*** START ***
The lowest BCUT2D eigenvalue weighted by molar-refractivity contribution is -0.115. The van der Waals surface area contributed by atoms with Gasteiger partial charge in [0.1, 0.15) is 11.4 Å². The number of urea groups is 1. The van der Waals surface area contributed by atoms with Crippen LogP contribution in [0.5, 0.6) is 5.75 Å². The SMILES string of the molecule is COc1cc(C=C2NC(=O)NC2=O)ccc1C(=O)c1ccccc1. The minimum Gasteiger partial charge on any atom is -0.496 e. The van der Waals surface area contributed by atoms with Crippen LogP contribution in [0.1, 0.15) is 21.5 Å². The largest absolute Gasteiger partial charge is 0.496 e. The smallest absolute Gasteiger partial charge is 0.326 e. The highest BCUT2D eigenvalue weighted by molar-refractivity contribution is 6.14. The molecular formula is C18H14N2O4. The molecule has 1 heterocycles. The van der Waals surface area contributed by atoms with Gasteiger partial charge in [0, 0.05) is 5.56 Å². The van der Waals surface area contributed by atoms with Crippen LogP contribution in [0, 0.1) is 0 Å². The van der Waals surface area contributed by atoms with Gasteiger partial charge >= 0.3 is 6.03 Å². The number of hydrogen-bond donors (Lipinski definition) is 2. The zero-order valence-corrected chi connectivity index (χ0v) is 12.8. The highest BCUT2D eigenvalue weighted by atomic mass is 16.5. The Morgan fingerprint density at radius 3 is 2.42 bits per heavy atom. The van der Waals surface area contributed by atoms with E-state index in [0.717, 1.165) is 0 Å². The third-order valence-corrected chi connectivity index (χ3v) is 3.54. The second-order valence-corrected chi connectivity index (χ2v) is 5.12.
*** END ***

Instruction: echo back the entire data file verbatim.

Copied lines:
The lowest BCUT2D eigenvalue weighted by molar-refractivity contribution is -0.115. The van der Waals surface area contributed by atoms with Gasteiger partial charge in [0.1, 0.15) is 11.4 Å². The number of urea groups is 1. The van der Waals surface area contributed by atoms with Crippen LogP contribution in [0.5, 0.6) is 5.75 Å². The SMILES string of the molecule is COc1cc(C=C2NC(=O)NC2=O)ccc1C(=O)c1ccccc1. The minimum Gasteiger partial charge on any atom is -0.496 e. The van der Waals surface area contributed by atoms with Crippen LogP contribution in [0.1, 0.15) is 21.5 Å². The largest absolute Gasteiger partial charge is 0.496 e. The smallest absolute Gasteiger partial charge is 0.326 e. The highest BCUT2D eigenvalue weighted by molar-refractivity contribution is 6.14. The molecular formula is C18H14N2O4. The molecule has 1 heterocycles. The van der Waals surface area contributed by atoms with Gasteiger partial charge in [0, 0.05) is 5.56 Å². The van der Waals surface area contributed by atoms with Crippen LogP contribution in [0, 0.1) is 0 Å². The van der Waals surface area contributed by atoms with Gasteiger partial charge >= 0.3 is 6.03 Å². The number of hydrogen-bond donors (Lipinski definition) is 2. The zero-order valence-corrected chi connectivity index (χ0v) is 12.8. The highest BCUT2D eigenvalue weighted by atomic mass is 16.5. The Morgan fingerprint density at radius 3 is 2.42 bits per heavy atom. The van der Waals surface area contributed by atoms with E-state index in [0.717, 1.165) is 0 Å². The third-order valence-corrected chi connectivity index (χ3v) is 3.54. The second-order valence-corrected chi connectivity index (χ2v) is 5.12.